If you’ve gone to the Bose retail store or even Fry’s Electronics and saw the SoundWear Companion, you probably laughed and said, “What will they come up with next?” But if you actually try Bose’s wearable speaker, you’ll be surprised on how much you like it. The sound is vibrant, full, and allows you to hear your music or videos without tuning out the rest of the world.

Bose's wearable speaker looks weird but sounds fantastic.

Bose isn’t the first company to come out with a wearable speaker. The LG Tone Studio has been available since earlier this year. The main issue with LG’s wearable speaker is that if feels (and listens) like sound quality has been sacrificed. Because of that, it’s easier for one to say a wearable speaker is ridiculous. But Bose proves that it isn’t.

The SoundWear Companion is most useful while driving your car (it sounds better than most car stereos), taking a walk, or even watching a movie at home. It won’t be very useful when working out at the gym since there is too much other noise, although I have been able to do this. It’s not useful in most situations that are very loud. And if you’re used to using noise-cancellation headphones, you may be in for a shock at first.

But what makes this better than headphones is the fact that it fits comfortably around your neck — so comfortably that it’s easy to forget it’s there. It feels great not having to stick buds, which can often cause slight discomfort, into your ears. And it feels great to walk around listening to music without tight pads squeezing your ears.

Bose has been able to brilliantly capture the sound from its high-end Bluetooth speakers and put it into the relatively small neckband. Since the sound isn’t directly in your ear, even audiophiles won’t be able to tell the difference between wireless and wired sound. The product that it sounds closest to is the SoundLink Mini II.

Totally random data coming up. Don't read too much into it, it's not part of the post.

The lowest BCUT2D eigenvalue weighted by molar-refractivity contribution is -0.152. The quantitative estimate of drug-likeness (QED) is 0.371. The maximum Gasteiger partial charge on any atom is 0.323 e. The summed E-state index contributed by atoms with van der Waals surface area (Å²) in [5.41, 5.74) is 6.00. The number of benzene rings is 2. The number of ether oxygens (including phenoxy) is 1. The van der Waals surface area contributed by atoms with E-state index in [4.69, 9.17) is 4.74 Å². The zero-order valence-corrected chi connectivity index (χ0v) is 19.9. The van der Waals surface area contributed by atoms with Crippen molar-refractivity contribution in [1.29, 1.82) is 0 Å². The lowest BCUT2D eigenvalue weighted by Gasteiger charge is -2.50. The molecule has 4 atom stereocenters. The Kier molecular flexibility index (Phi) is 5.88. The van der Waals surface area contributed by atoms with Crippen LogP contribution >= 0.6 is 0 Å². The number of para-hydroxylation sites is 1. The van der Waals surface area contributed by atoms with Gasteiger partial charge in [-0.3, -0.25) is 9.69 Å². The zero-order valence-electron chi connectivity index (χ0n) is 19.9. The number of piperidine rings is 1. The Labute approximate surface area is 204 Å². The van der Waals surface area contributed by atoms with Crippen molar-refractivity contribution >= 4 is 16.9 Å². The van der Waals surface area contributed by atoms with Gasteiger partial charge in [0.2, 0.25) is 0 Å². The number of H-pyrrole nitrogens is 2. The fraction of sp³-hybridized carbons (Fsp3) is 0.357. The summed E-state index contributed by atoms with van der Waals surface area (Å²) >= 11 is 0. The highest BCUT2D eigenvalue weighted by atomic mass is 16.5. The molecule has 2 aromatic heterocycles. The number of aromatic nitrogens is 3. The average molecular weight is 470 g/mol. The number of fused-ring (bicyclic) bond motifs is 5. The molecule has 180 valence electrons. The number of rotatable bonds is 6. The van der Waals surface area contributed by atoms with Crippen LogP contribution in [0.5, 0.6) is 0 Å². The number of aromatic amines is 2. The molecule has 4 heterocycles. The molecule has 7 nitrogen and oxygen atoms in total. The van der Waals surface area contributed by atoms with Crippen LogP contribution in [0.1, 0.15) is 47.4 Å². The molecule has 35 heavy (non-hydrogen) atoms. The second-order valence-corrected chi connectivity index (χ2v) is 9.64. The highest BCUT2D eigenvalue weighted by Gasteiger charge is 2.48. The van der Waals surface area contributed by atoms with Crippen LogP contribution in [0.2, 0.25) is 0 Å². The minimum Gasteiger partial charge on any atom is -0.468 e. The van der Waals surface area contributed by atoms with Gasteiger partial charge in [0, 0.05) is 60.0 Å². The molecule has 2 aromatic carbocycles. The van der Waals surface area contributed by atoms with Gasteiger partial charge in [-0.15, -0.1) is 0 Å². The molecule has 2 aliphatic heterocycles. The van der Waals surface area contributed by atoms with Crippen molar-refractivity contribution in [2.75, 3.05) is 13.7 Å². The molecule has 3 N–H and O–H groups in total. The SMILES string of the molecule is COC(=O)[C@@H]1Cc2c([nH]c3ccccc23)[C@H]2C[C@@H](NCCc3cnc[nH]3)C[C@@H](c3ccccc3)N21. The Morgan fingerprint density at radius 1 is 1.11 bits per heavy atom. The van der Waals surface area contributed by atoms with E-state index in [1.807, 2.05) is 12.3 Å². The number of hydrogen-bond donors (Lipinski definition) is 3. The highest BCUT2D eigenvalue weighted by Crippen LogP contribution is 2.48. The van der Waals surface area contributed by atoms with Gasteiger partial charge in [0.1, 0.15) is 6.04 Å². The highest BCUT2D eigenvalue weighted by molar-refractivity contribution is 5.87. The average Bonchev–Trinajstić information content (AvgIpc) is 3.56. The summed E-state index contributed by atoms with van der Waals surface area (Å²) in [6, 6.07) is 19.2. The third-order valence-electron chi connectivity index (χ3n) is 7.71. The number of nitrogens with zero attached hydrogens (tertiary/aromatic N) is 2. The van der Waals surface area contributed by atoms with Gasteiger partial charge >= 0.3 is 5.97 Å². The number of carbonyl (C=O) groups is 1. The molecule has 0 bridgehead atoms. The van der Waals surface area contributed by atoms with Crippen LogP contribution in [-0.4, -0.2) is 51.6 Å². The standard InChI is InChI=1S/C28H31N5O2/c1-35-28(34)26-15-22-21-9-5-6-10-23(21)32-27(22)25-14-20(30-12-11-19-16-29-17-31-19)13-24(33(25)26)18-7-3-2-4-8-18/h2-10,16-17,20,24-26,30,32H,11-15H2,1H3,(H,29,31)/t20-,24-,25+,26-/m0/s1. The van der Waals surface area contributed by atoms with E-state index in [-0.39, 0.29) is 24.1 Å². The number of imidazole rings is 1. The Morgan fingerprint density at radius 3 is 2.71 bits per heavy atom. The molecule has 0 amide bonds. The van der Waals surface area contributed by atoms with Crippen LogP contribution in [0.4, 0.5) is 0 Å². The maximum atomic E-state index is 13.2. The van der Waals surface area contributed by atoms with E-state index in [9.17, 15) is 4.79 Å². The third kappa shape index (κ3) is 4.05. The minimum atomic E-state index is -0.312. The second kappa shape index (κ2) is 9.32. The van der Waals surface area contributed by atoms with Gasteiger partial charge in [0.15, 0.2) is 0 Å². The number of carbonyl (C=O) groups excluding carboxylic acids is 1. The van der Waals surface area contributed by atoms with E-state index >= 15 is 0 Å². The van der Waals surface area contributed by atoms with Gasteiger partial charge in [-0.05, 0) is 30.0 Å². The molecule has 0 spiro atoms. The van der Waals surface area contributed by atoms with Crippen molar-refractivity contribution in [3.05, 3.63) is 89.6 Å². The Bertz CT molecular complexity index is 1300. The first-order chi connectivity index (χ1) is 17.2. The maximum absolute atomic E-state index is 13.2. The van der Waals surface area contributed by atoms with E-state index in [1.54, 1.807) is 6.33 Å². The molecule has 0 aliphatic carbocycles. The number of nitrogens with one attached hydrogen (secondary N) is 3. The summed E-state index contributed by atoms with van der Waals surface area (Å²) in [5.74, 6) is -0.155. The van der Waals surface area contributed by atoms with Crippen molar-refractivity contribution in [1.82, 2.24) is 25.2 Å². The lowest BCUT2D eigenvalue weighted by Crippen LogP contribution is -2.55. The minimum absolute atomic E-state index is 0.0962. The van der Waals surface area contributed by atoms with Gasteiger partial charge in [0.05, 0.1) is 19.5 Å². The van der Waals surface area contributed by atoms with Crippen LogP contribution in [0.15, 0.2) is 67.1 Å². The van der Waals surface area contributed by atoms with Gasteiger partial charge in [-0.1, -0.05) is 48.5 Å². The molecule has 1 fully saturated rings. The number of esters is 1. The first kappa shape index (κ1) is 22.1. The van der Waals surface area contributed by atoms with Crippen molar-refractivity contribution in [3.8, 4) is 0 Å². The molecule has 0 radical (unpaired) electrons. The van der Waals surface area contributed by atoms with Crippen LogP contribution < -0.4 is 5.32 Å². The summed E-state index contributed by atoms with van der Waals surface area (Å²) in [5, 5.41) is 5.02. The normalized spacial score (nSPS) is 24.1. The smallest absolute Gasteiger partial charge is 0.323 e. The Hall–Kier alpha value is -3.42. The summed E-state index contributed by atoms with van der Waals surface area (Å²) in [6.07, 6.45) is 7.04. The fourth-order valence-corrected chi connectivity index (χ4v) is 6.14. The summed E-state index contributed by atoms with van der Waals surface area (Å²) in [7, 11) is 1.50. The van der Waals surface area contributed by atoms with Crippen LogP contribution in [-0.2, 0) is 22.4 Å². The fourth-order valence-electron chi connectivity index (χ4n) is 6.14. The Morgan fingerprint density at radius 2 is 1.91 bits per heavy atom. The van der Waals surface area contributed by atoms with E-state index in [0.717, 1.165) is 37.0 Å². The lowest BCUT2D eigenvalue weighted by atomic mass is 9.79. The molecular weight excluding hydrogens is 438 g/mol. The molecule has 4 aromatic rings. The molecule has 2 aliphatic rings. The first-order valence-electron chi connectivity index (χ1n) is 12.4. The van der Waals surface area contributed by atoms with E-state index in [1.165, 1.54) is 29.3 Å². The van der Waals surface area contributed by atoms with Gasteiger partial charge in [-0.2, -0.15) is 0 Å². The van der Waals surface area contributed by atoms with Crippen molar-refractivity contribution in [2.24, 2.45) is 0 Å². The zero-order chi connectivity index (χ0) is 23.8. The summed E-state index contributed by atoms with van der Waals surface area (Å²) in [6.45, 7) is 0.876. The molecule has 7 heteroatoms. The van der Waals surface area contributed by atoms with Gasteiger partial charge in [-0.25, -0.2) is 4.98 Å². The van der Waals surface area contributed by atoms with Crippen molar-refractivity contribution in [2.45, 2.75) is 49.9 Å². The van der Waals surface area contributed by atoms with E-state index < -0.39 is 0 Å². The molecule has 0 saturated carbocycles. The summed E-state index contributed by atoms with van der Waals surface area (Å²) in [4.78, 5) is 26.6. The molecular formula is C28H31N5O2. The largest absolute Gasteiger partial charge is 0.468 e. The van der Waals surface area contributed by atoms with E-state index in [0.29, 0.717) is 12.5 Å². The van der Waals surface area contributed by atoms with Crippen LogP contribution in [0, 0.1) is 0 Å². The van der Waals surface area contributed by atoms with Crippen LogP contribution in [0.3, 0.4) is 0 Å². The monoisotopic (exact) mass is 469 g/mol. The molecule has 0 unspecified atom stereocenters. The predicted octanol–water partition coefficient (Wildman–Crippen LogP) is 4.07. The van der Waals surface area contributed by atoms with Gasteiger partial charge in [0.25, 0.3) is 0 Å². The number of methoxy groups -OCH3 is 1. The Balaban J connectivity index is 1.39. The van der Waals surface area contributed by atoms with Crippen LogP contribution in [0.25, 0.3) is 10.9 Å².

Trust me when I say this — within the next six months, we will see similar products from Sony, Sennheiser, Bowers & Wilkins, and — possibly — Apple. Wearable speakers won’t make headphones obsolete, but they are about to become mainstream in a major way.

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Hulu And Google Chrome Need Update For iPhone X ASAP

Hulu's programs don't fit the full screen on the iPhone X.

I am not as elated about my iPhone X purchase as I was one month ago. Don’t get me wrong; it’s the best smartphone Apple has ever built. The question I’ve been asking is if the iPhone X is really worth the price.

The fact remains that two apps that I use the most, Hulu Plus and Google Chrome, aren’t up to date. When the Galaxy Note 8 came out, you couldn’t stretch Hulu’s videos out to the full screen until one week later. However, the iPhone X has been out for a whole month, and you still cannot watch videos without a black bar on each side. What is taking so long to fix this annoyance? Does Hulu think that people who own an iPhone X don’t want to watch their films or television shows in full-screen mode?

Netflix fixed their app the day the iPhone X came out. All you have to do is tap the screen for a video to cover the entire space. But I watch Hulu a lot more than Netflix. Perhaps that will change in the near future. Still, at least Hulu isn’t as buggy as Google’s Chrome, which has become my go-to internet app for the past two years.